WILLIAM, assumed surname of CRAWFORD, as stated above;
John Hill;
Eleanor, m, in 1884, Hill Wilson, of Rosebrook, Co Antrim.
Crawfordsburn House

CRAWFORDSBURN HOUSE, near Bangor, County Down, was built in 1906 to designs by Vincent Craig, at an estimated cost of £20,000 (about £2.2 million in today's money).

The Irish Builder publication in 1904 invited tenders for the
...erection of a new house at Crawfordsburn Co Down for Colonel Sharman Crawford D.L....This will do away with the rather historic, if excessively ugly old mansion on the shores, at the entrance of Belfast Lough.
The present house replaced an earlier "excessively ugly" building (below) of ca 1820, situated to the west, which itself replaced a house of about 1780.

The Irish Builder was surely suffering from an unfortunate dose of myopia or sycophancy, or had not seen the prosaic Edwardian pile before its Georgian predecessor was demolished.

Crawfordsburn House ca 1820-1905, prior to demolition. Click to enlarge.

The first occupant of the new house was the Rt Hon Robert Gordon Sharman-Crawford.

In 1933, a valuer described the building as
a well built modern mansion occupying attractive site on shore of Lough. Built about 30 years ago cost £20,000 + extras also large sums spent on cottages and offices. Well planned house with good approach by drives from both C’burn and Helen’s Bay Roads. 
Extensive lawns, ornamental gardens, kitchen garden (walled in), conservatories and well built offices (none of which are used for agricultural purposes) including garages, carriage and coach ho, stabling for hunters &c. Ho[use] and offices have been well maintained and are in good general condition.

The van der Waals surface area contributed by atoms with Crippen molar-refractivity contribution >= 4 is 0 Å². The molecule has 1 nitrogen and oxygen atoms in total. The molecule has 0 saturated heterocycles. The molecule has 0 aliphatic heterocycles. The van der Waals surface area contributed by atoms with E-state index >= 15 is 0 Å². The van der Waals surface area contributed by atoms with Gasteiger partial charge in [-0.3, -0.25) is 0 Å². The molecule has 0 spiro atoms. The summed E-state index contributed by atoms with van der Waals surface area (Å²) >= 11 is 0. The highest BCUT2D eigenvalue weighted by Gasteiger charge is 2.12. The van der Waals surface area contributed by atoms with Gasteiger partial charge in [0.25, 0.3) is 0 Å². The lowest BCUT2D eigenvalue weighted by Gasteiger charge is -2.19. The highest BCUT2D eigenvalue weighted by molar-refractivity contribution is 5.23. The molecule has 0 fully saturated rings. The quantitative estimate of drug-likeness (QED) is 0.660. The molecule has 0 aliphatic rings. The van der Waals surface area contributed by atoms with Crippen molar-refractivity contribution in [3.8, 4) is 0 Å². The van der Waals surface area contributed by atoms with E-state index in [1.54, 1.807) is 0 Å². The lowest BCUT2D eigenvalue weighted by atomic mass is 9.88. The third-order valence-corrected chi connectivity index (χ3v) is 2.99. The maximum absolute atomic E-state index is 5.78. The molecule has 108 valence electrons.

Own water supply pumped from wells to service tank. Central heating. Lighting from own acetylene gas plant. Drainage to septic tank. House and offices are now somewhat larger than required by occupier.
The accommodation at this time comprised, on the ground floor, an outer hall and porch, a lounge hall, 6 rooms, two cloak rooms (lavatory and basins), a safe room, butler’s pantry, butler’s room and safe, brushing room, lavatory and cloakrooms, servant’s hall, housekeeper’s room, store room, flower room, kitchen, scullery larder, boots and lavatory, dairy, wood stores and coal hole.

On the first floor there was a boudoir, minstrels gallery, 10 principal bedrooms, 3 bathrooms, 3 lavatories, a house maids’ pantry, linen room and sewing-room.

On the second floor there were 8 principal bedrooms, six maids’ rooms, three bathrooms, and two lavatories.

A wine cellar, store and safe were in the basement and cottages for the coachman and gardener in the grounds.

An estate agent’s pamphlet of this period describes the house as having a thoroughly modern interior with 9 reception rooms, 25 bedrooms and 7 bathrooms.

It was thought that the house might have been be used as a private residence, ‘a Country Club, Hotel or Central Headquarters for a Holiday Camp’.

In 1935, that the house was let to W J Stewart, after Crawford’s death.

William John Stewart, MP for South Belfast, 1929-46, was head of the building firm, Stewart & Partners, which built the parliament buildings at Stormont in 1932.

Colonel Crawford’s representatives were obliged to spend ‘over £1,250’ on improvements before the house could be let, including the installation of electric light and extra bathrooms with improved fittings.

Crawfordsburn House was sold in 1948 to the Northern Ireland Tuberculosis Authority.

A nurses home, recreation and school room were to the site in the same year.

In 1959, the Northern Ireland Hospitals Authority took over, using the house as a geriatric hospital.